As a nation, we have a relationship with meat that runs deep.
The footy pie, the sausage sizzle and a slab of steak are a celebration of everything Australian. But a new sector is opening up that looks to switch our meat for something healthier, failing that, something more environmentally friendly. And with an ever-growing number of vegans and vegetarians demanding for more meat free options, the industry is taking a big leap forward.
Much of the chatter in recent years has been around lab-grown or 'clean meat', often called 'guilt free meat', which sees animal cells grown in labs and turned into steaks and cutlets through a process not unlike 3D printing. Yet it is expensive. It's estimated to cost as much as $20,000 to grow a kilogram of meat in a lab, deeming it an unviable consumer product for the time being.
This interest is however bringing investment and innovation across the wider sector. Where once an overcooked portobello mushroom may have been slapped in a bun as a menu's sole meat-free option, now a host of faux meat substitutes offer both substance and taste.. Natalie Guy, owner of La Viva Vegan, a Perth-based retail shop and online store, says the market has changed dramatically in recent years as meat-free products improve.
"Supermarket soy-based cheeses were not so easy on the palate, now our customers are spoilt for choice," she says, citing tasty new products utilising macadamias, almonds, cashews, coconut oil and soy as the reason for customers making the switch. Guy says now that bigger brand names are dabbling in the field, interest in animal-free products will only increase.
This month, local burger chain Grill'd made the move to swap traditional meat patties for Beyond Meat patties, a plant-based burger that claims to "look, cook, and satisfy like beef" without the gluten, soy, or GMOs. Running the special for 24 hours and with 137 outlets across the country, the operators say the demand for vegan options is "very real", adding that they've seen a correlation between the increase in sales of meat-free burgers and the subsequent decrease of their meat ones.
Major burger chain Hungry Jacks is also dipping a toe into the market with its Impossible Burger tagged the "Impossible Whopper". The market test could lead to the largest restaurant industry embrace of a plant-based meat substitute yet.
Adrian Apswoude, director of Ka Pies in Melbourne, says these signifiers reflect a change in product offering and a change in attitude. By swapping meat for soy-based minces and marinades and putting real time into creating flavour and texture, his alternatives are almost indiscernible to the average palate. Ka Pies have drawn praise for their similarity to traditional artisanal meat pies. "Tradies buying them in our shop couldn't tell the difference," he laughs. "They were initially confused when they were told they were vegan but they kept coming back."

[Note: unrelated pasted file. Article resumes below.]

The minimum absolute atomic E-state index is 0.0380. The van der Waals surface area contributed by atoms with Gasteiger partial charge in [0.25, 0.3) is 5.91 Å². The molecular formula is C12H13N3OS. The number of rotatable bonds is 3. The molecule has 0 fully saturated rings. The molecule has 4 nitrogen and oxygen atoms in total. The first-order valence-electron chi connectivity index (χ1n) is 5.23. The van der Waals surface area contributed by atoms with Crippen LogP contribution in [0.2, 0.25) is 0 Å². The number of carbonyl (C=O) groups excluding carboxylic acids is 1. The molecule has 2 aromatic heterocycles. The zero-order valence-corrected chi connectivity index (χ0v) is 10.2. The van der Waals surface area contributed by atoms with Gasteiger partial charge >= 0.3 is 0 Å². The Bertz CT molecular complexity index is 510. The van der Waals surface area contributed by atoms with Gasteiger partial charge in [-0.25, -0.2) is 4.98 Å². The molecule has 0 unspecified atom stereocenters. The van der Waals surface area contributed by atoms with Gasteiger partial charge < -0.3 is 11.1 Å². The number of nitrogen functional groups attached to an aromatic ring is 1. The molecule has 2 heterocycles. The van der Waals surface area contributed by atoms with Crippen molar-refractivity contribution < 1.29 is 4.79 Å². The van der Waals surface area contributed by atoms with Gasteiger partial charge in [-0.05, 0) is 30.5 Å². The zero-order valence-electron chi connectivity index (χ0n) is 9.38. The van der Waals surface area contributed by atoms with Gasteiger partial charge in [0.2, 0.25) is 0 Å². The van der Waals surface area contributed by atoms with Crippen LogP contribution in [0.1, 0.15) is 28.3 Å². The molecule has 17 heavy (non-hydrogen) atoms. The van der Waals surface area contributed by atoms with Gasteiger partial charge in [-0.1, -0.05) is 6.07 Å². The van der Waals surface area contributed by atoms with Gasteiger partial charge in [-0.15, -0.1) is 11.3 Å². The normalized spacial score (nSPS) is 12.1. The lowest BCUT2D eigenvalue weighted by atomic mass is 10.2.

"We won 'Australia's Best Pie' in 2016 and later 'Most Innovative Pie' with our chilli con carne," says Apswoude, acknowledging that as beef gets more expensive, it is understandable that "even meat eaters are interested" in sometimes going meat-free.
Walk down an aisle at your local Coles or Woolies and you'll find faux mince by Funky Fields and faux chick'n nuggets by Unrealco nestled next to lamb cutlets and whole chooks. Beside imported brie and Greek yoghurt you'll also find animal-free options. These plant-based alternatives are increasingly available across Australia. In areas where supermarkets choose not to stock these items, online sites such as lavidavegan.com.au, veganperfection.com.au and crueltyfreeshop.com.au offer a variety of local and imported meat free products suited to everyday meat focused recipes.
But it's not just red meat that is getting an overhaul. Fish-free fish is also a real thing as concerns over the sustainability and ethics of farm fishing rise. At present vegan seafood products are drawing on the versatility of kelp. GlobExplore has been recognised for its salted seaweed product and Chilean company Quelp has received praise for its kelp-based burger.
Natalie Guy has also noticed a big development within sector as brands such as Sophie's Kitchen continue to market plant-based prawns, smoked salmon and scallop variants. "We are seeing more customers coming into the store to find replacements for their favourite animal products," she says.
Australia has an entrenched relationship with farming meat and although there is much in the way of innovation when it comes to finding alternatives to a Friday chicken parma or summer barbecued prawn we're a long way from ditching it altogether. But with health and environmental awareness on the up and an emphasis being placed on what we eat and how it effects the world, it's highly likely that even the most ardent carnivores will cave to a fishless fillet or a meatless meatball some time soon.